2013 was a great year for U.S. small-cap investors as the S&P 600 and the Russell 2000 up 40% and 37% respectfully. However, the concern here is if the U.S. stock market is currently overvalued. A recent Wall Street Journal article reported that portfolio managers have had a hard time finding bargains. Additionally, Nobel Prize laureate Robert Shiller warned of the U.S. equity market bubble a few weeks ago. I believe that investors should seriously reconsider their strategies as Professor Shiller and professional managers are concerned about the valuation.
The Hunt for Value
Many investors may be trying to look for the perfect fund or index that can offer sufficient value forever. Because the market runs in cycles and people are emotional, I believe there wouldn't be a particular index or a fixed set of stocks that can offer enough value indefinitely. I will illustrate my view with the magic investment style box.
For investors who are looking for optimal returns, they should always prefer a portfolio with small-cap value stocks. However, when stock prices grow exponentially and fundamentals improve linearly, the same portfolio would become large-cap growth style. In the real world, index constructors and portfolio managers could always find replacements to meet the size requirement. But if the entire market's valuation becomes elevated, the style would inevitably shift to the right, no matter how the index or portfolio is ranked or weighted. I believe this is what is happening to the market right now. Buying the same index at a different valuation could mean tremendous differences in terms of returns. One extreme example is to buy the Nasdaq Composite at 2000's peak when its price/earnings ratio was as high as 200.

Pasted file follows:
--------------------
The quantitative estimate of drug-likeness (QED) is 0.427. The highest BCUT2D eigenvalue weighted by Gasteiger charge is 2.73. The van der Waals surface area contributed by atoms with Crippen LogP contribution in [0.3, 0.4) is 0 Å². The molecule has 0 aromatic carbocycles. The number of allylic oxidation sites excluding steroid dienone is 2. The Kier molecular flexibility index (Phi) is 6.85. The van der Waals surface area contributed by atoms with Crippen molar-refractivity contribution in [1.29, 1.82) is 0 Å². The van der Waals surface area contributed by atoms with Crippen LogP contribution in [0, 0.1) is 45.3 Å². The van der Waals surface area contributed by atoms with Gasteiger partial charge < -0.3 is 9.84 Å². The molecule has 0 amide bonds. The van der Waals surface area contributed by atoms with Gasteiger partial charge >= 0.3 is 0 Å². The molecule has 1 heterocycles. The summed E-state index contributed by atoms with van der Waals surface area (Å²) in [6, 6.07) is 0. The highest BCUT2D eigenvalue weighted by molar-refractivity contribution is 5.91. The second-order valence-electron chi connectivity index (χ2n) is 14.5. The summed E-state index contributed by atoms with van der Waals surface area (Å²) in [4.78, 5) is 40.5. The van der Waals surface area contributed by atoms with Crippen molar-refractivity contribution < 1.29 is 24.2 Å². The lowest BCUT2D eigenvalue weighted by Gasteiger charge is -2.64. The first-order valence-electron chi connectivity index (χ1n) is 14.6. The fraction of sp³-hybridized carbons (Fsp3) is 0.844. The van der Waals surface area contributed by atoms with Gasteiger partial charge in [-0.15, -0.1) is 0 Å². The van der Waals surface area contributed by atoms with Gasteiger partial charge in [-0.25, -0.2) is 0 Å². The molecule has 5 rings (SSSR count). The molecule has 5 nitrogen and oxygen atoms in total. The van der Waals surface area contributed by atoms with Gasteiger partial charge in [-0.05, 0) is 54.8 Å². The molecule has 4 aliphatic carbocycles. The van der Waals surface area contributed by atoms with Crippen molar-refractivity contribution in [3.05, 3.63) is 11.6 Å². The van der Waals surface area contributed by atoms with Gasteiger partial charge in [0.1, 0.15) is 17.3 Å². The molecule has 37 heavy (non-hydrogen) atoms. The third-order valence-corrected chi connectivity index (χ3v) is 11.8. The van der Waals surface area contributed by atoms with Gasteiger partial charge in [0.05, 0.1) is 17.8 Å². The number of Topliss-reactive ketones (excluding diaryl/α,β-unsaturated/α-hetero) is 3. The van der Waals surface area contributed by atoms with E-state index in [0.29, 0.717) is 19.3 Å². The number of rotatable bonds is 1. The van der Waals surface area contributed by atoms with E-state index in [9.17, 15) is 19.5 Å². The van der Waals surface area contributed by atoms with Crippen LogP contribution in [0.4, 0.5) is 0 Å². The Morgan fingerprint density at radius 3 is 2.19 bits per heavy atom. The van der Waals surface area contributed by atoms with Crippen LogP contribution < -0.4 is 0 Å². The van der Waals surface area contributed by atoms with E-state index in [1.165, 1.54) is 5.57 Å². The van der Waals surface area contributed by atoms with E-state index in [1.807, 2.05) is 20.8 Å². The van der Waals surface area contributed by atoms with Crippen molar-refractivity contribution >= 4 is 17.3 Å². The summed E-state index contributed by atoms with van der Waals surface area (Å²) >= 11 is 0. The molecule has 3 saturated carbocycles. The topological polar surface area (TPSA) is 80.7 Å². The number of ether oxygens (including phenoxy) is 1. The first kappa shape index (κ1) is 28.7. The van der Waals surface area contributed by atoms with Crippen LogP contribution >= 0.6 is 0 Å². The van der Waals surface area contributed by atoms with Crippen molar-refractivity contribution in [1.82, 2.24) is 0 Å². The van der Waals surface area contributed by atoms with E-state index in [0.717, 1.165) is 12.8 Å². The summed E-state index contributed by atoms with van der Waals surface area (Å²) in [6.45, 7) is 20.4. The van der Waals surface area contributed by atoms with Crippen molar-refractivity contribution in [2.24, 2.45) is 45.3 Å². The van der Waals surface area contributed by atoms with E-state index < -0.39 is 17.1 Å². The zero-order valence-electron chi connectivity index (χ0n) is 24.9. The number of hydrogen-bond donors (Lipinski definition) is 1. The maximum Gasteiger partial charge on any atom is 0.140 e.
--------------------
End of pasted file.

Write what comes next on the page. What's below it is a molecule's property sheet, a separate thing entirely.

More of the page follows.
Source: Google Finance
If investors bought the index at that time, they would still record a loss even after 14 years. On the flip side, investors would be able to reap 220% gain over past 11 years if they bought into the same index when the valuation had come down to earth in 2003. In my opinion, it is better to look beyond the borders as the U.S. equity market is no longer cheap.
As the U.S. economy gains traction and the Fed scales back assets purchases, the consensus is that the U.S. dollar is likely to rise in the next a few years. Therefore, it should be the start of a new dollar bullish cycle.
Generally speaking, emerging markets are not great places to invest in the beginning phase of a dollar bullish cycle. Capital outflow combined with falling commodity prices would usually put mounting pressure on these countries.